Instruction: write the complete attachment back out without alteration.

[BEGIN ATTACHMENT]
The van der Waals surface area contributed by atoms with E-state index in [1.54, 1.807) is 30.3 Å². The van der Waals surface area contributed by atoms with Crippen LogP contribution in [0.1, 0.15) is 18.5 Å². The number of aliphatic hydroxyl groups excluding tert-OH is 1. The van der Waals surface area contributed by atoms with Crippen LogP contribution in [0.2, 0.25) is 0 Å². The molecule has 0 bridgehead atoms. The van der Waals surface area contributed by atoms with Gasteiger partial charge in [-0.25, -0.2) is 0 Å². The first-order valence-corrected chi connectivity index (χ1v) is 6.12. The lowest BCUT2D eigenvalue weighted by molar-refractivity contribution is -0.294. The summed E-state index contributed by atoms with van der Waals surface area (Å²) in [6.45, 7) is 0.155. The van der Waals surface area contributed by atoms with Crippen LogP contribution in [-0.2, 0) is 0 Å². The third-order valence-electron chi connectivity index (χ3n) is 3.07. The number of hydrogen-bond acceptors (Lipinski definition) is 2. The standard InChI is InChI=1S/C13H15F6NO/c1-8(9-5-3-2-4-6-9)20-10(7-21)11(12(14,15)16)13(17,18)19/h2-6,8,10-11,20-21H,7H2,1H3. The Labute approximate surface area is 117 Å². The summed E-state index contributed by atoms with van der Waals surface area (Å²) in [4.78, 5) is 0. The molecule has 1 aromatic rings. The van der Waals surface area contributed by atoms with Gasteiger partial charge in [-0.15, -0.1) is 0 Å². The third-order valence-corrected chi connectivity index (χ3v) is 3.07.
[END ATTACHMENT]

The van der Waals surface area contributed by atoms with E-state index in [1.54, 1.807) is 30.3 Å². The van der Waals surface area contributed by atoms with Crippen LogP contribution in [0.1, 0.15) is 18.5 Å². The number of aliphatic hydroxyl groups excluding tert-OH is 1. The van der Waals surface area contributed by atoms with Crippen LogP contribution in [0.2, 0.25) is 0 Å². The molecule has 0 bridgehead atoms. The van der Waals surface area contributed by atoms with Gasteiger partial charge in [-0.25, -0.2) is 0 Å². The first-order valence-corrected chi connectivity index (χ1v) is 6.12. The lowest BCUT2D eigenvalue weighted by molar-refractivity contribution is -0.294. The summed E-state index contributed by atoms with van der Waals surface area (Å²) in [6.45, 7) is 0.155. The van der Waals surface area contributed by atoms with Crippen LogP contribution in [-0.2, 0) is 0 Å². The third-order valence-electron chi connectivity index (χ3n) is 3.07. The number of hydrogen-bond acceptors (Lipinski definition) is 2. The standard InChI is InChI=1S/C13H15F6NO/c1-8(9-5-3-2-4-6-9)20-10(7-21)11(12(14,15)16)13(17,18)19/h2-6,8,10-11,20-21H,7H2,1H3. The Labute approximate surface area is 117 Å². The summed E-state index contributed by atoms with van der Waals surface area (Å²) in [4.78, 5) is 0. The molecule has 1 aromatic rings. The van der Waals surface area contributed by atoms with Gasteiger partial charge in [-0.15, -0.1) is 0 Å². The third-order valence-corrected chi connectivity index (χ3v) is 3.07.